An entertaining way of assessing trends in the UK funeral industry is to have a look at what’s going on in the US. The best way I’ve found of doing that is by following Tim Totten’s blog, Final Embrace. It lends perspective to the view. And Tim is sharp, with an engaging quality of bright-eyed energy and optimism.
DIY and green funerals are becoming the rage over there, but rarely, intriguingly, do we see any reference or homage to the ground-breaking work done in the UK. I find it hard to believe that there are not some very well-thumbed and indispensable samizdat copies of the Natural Death Handbook in circulation. A pioneer DIY group is Final Passages. I think you’ll agree that Jasmine looks terrific. And while we Brits may, in our smug, post-Mitford way, suppose that American death rites are suffused with euphemism, you may find yourself reflecting that we don’t often see prurience-free pics of corpses on our own websites.
Tim’s blog is currently enjoying a tiff with the Funeral Consumer’s Alliance, a nonprofit watchdog org whose boss, Joshua Slocum (yes, really) was recently quoted savaging undertakers in an article in Newsweek. It’s pretty bog standard fare — undertakers rip you off; the only way is the DIY way — but the comments are worth reading. There are lots of them, not a few from funeral directors. You wouldn’t get that in the UK; funeral directors here don’t do online. Pity.
Undertaker-bashing is a sport for dullards. What interests me is the pervasive belief that the only good funeral is a cheap one. A similar attitude to husbandry does not apply to birthdays, weddings, baby-namings or coming-of-age celebrations.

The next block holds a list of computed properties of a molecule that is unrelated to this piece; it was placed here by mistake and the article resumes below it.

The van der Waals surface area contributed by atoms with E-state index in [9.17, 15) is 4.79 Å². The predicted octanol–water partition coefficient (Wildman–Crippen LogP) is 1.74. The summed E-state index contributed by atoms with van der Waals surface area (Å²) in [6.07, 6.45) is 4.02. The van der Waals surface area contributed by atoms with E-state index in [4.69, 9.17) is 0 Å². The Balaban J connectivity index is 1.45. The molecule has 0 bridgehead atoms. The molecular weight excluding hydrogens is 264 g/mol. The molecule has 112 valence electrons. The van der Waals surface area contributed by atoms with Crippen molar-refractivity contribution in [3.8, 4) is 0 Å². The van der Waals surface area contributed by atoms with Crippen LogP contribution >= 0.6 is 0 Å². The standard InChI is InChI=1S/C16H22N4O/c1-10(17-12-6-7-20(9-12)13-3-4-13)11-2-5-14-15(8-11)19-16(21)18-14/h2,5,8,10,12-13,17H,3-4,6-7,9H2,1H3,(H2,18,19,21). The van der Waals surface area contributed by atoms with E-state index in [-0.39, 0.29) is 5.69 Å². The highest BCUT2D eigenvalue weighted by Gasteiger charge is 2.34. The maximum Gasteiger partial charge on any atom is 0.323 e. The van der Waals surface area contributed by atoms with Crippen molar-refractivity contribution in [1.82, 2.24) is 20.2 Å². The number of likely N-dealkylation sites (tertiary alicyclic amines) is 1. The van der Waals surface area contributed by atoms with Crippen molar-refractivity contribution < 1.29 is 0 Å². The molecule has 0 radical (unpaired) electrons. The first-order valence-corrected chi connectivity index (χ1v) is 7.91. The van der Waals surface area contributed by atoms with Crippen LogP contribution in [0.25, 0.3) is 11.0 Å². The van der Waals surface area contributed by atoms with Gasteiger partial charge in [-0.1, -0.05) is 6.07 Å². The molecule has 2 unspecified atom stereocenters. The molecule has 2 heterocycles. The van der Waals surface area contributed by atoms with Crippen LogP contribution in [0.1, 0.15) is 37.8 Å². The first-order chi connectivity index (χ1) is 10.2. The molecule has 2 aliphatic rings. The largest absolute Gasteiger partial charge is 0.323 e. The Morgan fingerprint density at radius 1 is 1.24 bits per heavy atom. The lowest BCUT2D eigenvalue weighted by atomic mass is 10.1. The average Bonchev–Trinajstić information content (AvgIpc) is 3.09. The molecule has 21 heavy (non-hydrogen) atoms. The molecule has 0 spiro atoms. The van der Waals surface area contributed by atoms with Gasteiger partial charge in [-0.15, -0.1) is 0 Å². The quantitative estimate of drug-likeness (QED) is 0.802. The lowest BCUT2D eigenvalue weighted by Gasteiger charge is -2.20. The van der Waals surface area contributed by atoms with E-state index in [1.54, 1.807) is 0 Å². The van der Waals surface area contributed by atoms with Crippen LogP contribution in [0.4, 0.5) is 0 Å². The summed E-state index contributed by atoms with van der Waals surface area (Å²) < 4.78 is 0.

Actually, birthdays provide an apt analogy.
Ahead of the event, you protest that you don’t want anyone putting themselves out on your account — you don’t want any fuss. After your arm has been twisted, you helpfully hint at what presents you’d like and what sort of celebration. Then you sit back, wait for the day and, hopefully, enjoy the ride.
There are two sides to your birthday celebration:
o the joy of receiving (yours)
o the joy of giving (theirs)
The part you play is mostly passive. You smilingly, gratefully, undergo what has been planned for you.
The part played by others is active. The more they do, the more fun it all is. Your birthday may cost them a great deal of money or very little. This is of little or no account compared with the amount of thought and hard work they put into it.
If they’d listened to you, it would have been crap.
Moral? Disregard the self-deprecatory utterances of dead people (when alive, of course) and give them the funeral you think they deserve.
We don’t, most of us, work hard at arranging funerals; we just trail along, endure, undergo. The undertaker and his or her staff do all the work, and not very much of that — oh, and the celebrant, of course.
I have a theory that, channelled properly, grief can be much more empowering. If we work harder and leave less to others, a funeral can be a great occasion enhanced by the one element missing from all of life’s other great ceremonies: finality.
How much it all costs is a matter of little or no account.